Cherylann Smith is co-founder and managing director of WeCollaborate, a brand communications specialist consultancy. Cherylann brings over a decade of experience working with major organizations such as Nando’s as well as the African Leadership Academy. She has worked on a wide variety of international brands such as MasterCard, Microsoft and Audi, focusing on digital, content and social media strategy. An active participant in the marketing community, including as a judge on a variety of major industry awards, Cherylann joins us today from Johannesburg to discuss the role of the digital strategist in South Africa. You can hear our conversation in iTunes, Stitcher or Soundcloud or below now.
Complexity is the hallmark of digital strategy in South Africa. With 11 official languages, incredible diversity and 61% of web traffic from mobile devices, coupled with astronomically expensive data plans, it takes something special to succeed. The keys are creativity and collaboration, both driven by the work of the digital strategist in helping ‘brands stand out amongst the clutter in a meaningful way’. This is what Cherylann does, first by ‘coming in as a consultant to look at the business from the outside in’ and then to get ‘immersed in the business to understand it from the inside out’.
Cherylann brings a psychology background to the role, something she studied because she was interested in ‘understanding what connects people…what connects people to brands..what are their motivations?’. After starting out in paid media and affiliate marketing she moved quickly into social media and content marketing when she realized that strategy is driven by the same data that she was used to on the paid side. This data and insight driven creativity is a concept that she comes back to time and again, and it is not surprising since it is central to what she says is the key to success in South Africa, namely ‘authenticity and really being interesting’ and doing so in particular in the vibrant mobile marketing scene, as she defines it ‘a small screen with big opportunity’. Much of this is driven by visual content such as Youtube and Instagram (that have increased by 53% in the last year). That said, the aforementioned issues around expensive data plans and limited smartphone penetration mean that the onus is very much on finding creative ways to connect with people who ‘can see through desperate attempts to generate page views’. The solution is to ‘be real, be authentic and consider what’s in it for the customer’.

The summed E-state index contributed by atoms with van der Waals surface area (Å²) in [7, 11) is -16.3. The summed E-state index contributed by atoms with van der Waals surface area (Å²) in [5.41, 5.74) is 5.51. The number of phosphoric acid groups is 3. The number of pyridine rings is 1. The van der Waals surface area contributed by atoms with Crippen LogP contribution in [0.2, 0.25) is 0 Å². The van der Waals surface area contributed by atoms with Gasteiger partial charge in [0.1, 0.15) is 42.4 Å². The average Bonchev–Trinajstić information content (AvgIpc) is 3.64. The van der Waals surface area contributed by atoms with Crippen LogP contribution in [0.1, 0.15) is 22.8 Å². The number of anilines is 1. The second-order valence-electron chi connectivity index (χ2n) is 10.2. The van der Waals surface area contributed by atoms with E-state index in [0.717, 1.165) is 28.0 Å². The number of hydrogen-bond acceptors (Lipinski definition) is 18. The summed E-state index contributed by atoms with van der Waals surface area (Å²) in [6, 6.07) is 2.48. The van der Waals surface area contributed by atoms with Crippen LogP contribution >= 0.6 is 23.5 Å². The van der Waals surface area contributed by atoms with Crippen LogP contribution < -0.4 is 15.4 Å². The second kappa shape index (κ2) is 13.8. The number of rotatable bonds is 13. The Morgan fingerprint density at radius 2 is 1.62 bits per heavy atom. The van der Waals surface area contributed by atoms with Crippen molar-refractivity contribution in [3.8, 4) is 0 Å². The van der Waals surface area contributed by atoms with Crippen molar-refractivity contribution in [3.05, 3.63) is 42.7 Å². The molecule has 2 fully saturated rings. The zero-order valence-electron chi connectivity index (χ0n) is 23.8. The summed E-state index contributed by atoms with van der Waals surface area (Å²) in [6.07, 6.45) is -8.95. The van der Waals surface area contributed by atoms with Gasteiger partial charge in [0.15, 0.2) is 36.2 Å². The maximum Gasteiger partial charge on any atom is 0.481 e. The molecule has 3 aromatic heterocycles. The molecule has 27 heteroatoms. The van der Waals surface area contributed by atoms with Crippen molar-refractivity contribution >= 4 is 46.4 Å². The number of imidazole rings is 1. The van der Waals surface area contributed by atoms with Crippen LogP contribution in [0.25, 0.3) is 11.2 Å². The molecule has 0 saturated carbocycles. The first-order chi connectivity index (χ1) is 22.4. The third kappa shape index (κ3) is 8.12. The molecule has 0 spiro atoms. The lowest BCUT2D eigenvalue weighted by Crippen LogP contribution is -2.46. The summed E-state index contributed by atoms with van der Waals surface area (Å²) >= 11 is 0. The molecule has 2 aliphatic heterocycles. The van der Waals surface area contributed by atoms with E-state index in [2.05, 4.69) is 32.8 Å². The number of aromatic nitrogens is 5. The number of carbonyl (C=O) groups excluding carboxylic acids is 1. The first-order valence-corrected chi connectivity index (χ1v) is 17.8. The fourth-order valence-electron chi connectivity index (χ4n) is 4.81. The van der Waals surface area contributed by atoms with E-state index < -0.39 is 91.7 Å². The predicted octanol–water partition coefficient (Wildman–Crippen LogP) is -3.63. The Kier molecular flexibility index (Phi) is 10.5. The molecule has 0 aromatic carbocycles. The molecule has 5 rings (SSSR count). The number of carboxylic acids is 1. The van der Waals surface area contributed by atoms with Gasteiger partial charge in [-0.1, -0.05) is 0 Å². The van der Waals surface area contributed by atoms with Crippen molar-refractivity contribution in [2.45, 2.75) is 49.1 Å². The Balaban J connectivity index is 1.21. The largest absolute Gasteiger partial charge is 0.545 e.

Brands that do this well and that are connecting with South African consumers include ‘Uber, who is using technology to change the way South Africans commute and travel, First National Bank has made banking personable and very interesting, Nando’s remains very clever and very relevant, and Knorr with their ‘what’s for dinner’ concept’. All of these are driven by the quality of their content and how well they have engaged the community, something that homegrown health and fitness brand Sleek Geek has also done very well.
A real differentiator that Cherylann identifies about the South African industry is that agencies have gotten on board with digital and the extremely social nature of the society means an unprecedented level of collaboration that is happening in the industry locally. She sees this as being one of the key drivers in the world beating work that is coming out of South Africa right now.
But challenges remain. Areas such as online reputation management and data and measurement are both in their infancy locally. This relative immaturity in these spaces represent opportunities to those starting out though. Her advice is to get involved in the many great networking events such as those provided by the PR Foundation and the Advertising Media Association. In this dynamic environment she advises those starting out to ‘be flexible and stay uncomfortable…things change…if you are married to an idea you can lose something if you don’t remain progressive. What’s experimental and exciting today becomes quite old hat and expected tomorrow so you have to be the person that keeps yourself ahead and learning’.
Next week on octopus, we will continue to explore the role of the digital strategist. Please be sure to comment below. I’d love to hear from you. Please subscribe for alerts about new episodes and content. Thank you for listening to octopus. I’m Nasser Sahlool.